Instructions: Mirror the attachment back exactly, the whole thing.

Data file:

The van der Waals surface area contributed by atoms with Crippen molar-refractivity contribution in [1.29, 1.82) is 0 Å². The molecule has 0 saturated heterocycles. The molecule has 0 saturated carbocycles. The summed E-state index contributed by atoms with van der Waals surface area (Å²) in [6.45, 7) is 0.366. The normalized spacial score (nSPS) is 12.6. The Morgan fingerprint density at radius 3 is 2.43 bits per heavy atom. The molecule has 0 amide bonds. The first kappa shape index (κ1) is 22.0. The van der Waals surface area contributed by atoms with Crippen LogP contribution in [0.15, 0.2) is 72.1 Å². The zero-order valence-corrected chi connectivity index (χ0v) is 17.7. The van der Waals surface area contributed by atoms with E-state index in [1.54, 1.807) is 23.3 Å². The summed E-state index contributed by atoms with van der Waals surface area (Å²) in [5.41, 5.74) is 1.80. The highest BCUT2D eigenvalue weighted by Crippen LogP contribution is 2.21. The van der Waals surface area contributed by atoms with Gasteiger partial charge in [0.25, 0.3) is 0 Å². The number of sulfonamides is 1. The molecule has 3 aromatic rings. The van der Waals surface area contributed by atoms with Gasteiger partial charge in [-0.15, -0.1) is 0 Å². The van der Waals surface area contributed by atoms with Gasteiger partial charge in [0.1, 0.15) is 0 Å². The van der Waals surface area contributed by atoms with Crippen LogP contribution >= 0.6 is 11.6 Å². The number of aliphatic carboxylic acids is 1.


The van der Waals surface area contributed by atoms with Crippen molar-refractivity contribution in [1.29, 1.82) is 0 Å². The molecule has 0 saturated heterocycles. The molecule has 0 saturated carbocycles. The summed E-state index contributed by atoms with van der Waals surface area (Å²) in [6.45, 7) is 0.366. The normalized spacial score (nSPS) is 12.6. The Morgan fingerprint density at radius 3 is 2.43 bits per heavy atom. The molecule has 0 amide bonds. The first kappa shape index (κ1) is 22.0. The van der Waals surface area contributed by atoms with Crippen LogP contribution in [0.15, 0.2) is 72.1 Å². The zero-order valence-corrected chi connectivity index (χ0v) is 17.7. The van der Waals surface area contributed by atoms with E-state index in [1.54, 1.807) is 23.3 Å². The summed E-state index contributed by atoms with van der Waals surface area (Å²) in [5.41, 5.74) is 1.80. The highest BCUT2D eigenvalue weighted by Crippen LogP contribution is 2.21. The van der Waals surface area contributed by atoms with Gasteiger partial charge in [0.25, 0.3) is 0 Å². The number of sulfonamides is 1. The molecule has 3 aromatic rings. The van der Waals surface area contributed by atoms with Gasteiger partial charge in [-0.15, -0.1) is 0 Å². The van der Waals surface area contributed by atoms with Gasteiger partial charge in [0.1, 0.15) is 0 Å². The van der Waals surface area contributed by atoms with Crippen LogP contribution >= 0.6 is 11.6 Å². The number of aliphatic carboxylic acids is 1.